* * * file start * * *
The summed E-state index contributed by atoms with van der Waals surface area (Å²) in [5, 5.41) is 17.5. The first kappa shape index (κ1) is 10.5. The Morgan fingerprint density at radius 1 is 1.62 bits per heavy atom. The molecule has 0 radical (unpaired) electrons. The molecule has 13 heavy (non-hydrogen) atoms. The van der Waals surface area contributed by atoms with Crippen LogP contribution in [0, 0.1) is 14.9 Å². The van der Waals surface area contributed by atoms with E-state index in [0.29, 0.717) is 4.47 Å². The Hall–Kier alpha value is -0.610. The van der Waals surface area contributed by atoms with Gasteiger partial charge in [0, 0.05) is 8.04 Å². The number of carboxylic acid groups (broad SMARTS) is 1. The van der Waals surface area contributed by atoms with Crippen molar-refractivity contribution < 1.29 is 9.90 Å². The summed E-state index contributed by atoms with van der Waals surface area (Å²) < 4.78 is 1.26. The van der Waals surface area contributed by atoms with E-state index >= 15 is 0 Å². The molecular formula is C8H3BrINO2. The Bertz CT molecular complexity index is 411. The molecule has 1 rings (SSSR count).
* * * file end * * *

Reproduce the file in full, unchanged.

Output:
The summed E-state index contributed by atoms with van der Waals surface area (Å²) in [5, 5.41) is 17.5. The first kappa shape index (κ1) is 10.5. The Morgan fingerprint density at radius 1 is 1.62 bits per heavy atom. The molecule has 0 radical (unpaired) electrons. The molecule has 13 heavy (non-hydrogen) atoms. The van der Waals surface area contributed by atoms with Crippen LogP contribution in [0, 0.1) is 14.9 Å². The van der Waals surface area contributed by atoms with E-state index in [0.29, 0.717) is 4.47 Å². The Hall–Kier alpha value is -0.610. The van der Waals surface area contributed by atoms with Gasteiger partial charge in [0, 0.05) is 8.04 Å². The number of carboxylic acid groups (broad SMARTS) is 1. The van der Waals surface area contributed by atoms with Crippen molar-refractivity contribution < 1.29 is 9.90 Å². The summed E-state index contributed by atoms with van der Waals surface area (Å²) < 4.78 is 1.26. The van der Waals surface area contributed by atoms with E-state index >= 15 is 0 Å². The molecular formula is C8H3BrINO2. The Bertz CT molecular complexity index is 411. The molecule has 1 rings (SSSR count).